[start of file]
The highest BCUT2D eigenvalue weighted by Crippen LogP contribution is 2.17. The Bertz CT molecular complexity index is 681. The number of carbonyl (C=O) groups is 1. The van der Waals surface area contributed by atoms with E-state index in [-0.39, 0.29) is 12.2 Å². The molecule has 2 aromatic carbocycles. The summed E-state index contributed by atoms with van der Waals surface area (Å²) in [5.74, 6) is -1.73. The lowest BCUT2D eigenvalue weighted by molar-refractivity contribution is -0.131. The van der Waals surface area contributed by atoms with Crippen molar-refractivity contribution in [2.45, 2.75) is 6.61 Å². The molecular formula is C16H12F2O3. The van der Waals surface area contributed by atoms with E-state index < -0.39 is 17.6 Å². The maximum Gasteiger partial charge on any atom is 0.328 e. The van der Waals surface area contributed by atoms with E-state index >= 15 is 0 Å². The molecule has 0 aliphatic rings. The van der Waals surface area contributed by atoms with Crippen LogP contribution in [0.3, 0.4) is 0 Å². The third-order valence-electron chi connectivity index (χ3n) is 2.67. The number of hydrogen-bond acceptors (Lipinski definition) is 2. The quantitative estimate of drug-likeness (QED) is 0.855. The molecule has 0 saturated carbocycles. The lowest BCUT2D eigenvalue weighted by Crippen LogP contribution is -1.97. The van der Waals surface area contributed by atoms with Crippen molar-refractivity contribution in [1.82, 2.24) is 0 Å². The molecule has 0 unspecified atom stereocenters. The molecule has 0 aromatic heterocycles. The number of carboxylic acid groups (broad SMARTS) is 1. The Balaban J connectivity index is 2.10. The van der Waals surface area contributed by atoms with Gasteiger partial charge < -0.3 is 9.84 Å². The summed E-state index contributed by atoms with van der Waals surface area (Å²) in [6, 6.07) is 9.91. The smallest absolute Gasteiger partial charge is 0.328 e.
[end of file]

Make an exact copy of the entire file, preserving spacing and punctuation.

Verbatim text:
The highest BCUT2D eigenvalue weighted by Crippen LogP contribution is 2.17. The Bertz CT molecular complexity index is 681. The number of carbonyl (C=O) groups is 1. The van der Waals surface area contributed by atoms with E-state index in [-0.39, 0.29) is 12.2 Å². The molecule has 2 aromatic carbocycles. The summed E-state index contributed by atoms with van der Waals surface area (Å²) in [5.74, 6) is -1.73. The lowest BCUT2D eigenvalue weighted by molar-refractivity contribution is -0.131. The van der Waals surface area contributed by atoms with Crippen molar-refractivity contribution in [2.45, 2.75) is 6.61 Å². The molecular formula is C16H12F2O3. The van der Waals surface area contributed by atoms with E-state index < -0.39 is 17.6 Å². The maximum Gasteiger partial charge on any atom is 0.328 e. The van der Waals surface area contributed by atoms with E-state index >= 15 is 0 Å². The molecule has 0 aliphatic rings. The van der Waals surface area contributed by atoms with Crippen LogP contribution in [0.3, 0.4) is 0 Å². The third-order valence-electron chi connectivity index (χ3n) is 2.67. The number of hydrogen-bond acceptors (Lipinski definition) is 2. The quantitative estimate of drug-likeness (QED) is 0.855. The molecule has 0 saturated carbocycles. The lowest BCUT2D eigenvalue weighted by Crippen LogP contribution is -1.97. The van der Waals surface area contributed by atoms with Crippen molar-refractivity contribution in [1.82, 2.24) is 0 Å². The molecule has 0 unspecified atom stereocenters. The molecule has 0 aromatic heterocycles. The number of carboxylic acid groups (broad SMARTS) is 1. The Balaban J connectivity index is 2.10. The van der Waals surface area contributed by atoms with Gasteiger partial charge < -0.3 is 9.84 Å². The summed E-state index contributed by atoms with van der Waals surface area (Å²) in [6, 6.07) is 9.91. The smallest absolute Gasteiger partial charge is 0.328 e.